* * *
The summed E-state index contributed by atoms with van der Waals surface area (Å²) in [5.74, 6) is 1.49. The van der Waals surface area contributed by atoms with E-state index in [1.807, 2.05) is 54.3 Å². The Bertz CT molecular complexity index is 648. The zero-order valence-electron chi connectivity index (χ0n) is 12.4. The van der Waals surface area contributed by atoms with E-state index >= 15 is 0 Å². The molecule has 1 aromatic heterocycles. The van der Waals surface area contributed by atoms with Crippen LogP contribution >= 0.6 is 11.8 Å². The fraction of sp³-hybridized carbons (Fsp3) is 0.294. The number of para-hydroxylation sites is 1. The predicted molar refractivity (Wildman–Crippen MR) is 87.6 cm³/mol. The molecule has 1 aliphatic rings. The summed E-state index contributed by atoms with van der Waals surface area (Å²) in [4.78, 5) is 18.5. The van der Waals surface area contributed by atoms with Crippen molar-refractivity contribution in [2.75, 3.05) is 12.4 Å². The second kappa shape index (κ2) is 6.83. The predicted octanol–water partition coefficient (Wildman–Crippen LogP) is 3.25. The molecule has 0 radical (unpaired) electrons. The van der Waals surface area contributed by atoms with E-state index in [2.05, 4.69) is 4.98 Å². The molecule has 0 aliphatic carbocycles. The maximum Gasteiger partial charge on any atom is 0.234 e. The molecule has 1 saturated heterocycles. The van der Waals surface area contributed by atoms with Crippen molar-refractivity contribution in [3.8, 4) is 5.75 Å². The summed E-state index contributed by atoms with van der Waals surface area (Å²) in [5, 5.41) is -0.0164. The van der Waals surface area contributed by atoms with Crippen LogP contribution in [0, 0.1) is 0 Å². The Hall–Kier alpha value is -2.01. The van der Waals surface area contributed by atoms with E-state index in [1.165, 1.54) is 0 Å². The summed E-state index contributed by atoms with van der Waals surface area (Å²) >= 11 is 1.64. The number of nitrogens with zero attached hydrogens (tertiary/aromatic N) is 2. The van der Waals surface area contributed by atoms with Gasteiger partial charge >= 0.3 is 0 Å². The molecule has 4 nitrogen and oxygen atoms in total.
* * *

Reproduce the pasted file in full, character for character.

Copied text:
The summed E-state index contributed by atoms with van der Waals surface area (Å²) in [5.74, 6) is 1.49. The van der Waals surface area contributed by atoms with E-state index in [1.807, 2.05) is 54.3 Å². The Bertz CT molecular complexity index is 648. The zero-order valence-electron chi connectivity index (χ0n) is 12.4. The van der Waals surface area contributed by atoms with E-state index >= 15 is 0 Å². The molecule has 1 aromatic heterocycles. The van der Waals surface area contributed by atoms with Crippen LogP contribution >= 0.6 is 11.8 Å². The fraction of sp³-hybridized carbons (Fsp3) is 0.294. The number of para-hydroxylation sites is 1. The predicted molar refractivity (Wildman–Crippen MR) is 87.6 cm³/mol. The molecule has 1 aliphatic rings. The summed E-state index contributed by atoms with van der Waals surface area (Å²) in [4.78, 5) is 18.5. The van der Waals surface area contributed by atoms with Crippen molar-refractivity contribution in [2.75, 3.05) is 12.4 Å². The second kappa shape index (κ2) is 6.83. The predicted octanol–water partition coefficient (Wildman–Crippen LogP) is 3.25. The molecule has 0 radical (unpaired) electrons. The van der Waals surface area contributed by atoms with E-state index in [2.05, 4.69) is 4.98 Å². The molecule has 0 aliphatic carbocycles. The maximum Gasteiger partial charge on any atom is 0.234 e. The molecule has 1 saturated heterocycles. The van der Waals surface area contributed by atoms with Crippen molar-refractivity contribution in [3.8, 4) is 5.75 Å². The summed E-state index contributed by atoms with van der Waals surface area (Å²) in [5, 5.41) is -0.0164. The van der Waals surface area contributed by atoms with Crippen LogP contribution in [0, 0.1) is 0 Å². The Hall–Kier alpha value is -2.01. The van der Waals surface area contributed by atoms with E-state index in [1.165, 1.54) is 0 Å². The summed E-state index contributed by atoms with van der Waals surface area (Å²) >= 11 is 1.64. The number of nitrogens with zero attached hydrogens (tertiary/aromatic N) is 2. The van der Waals surface area contributed by atoms with Gasteiger partial charge >= 0.3 is 0 Å². The molecule has 4 nitrogen and oxygen atoms in total.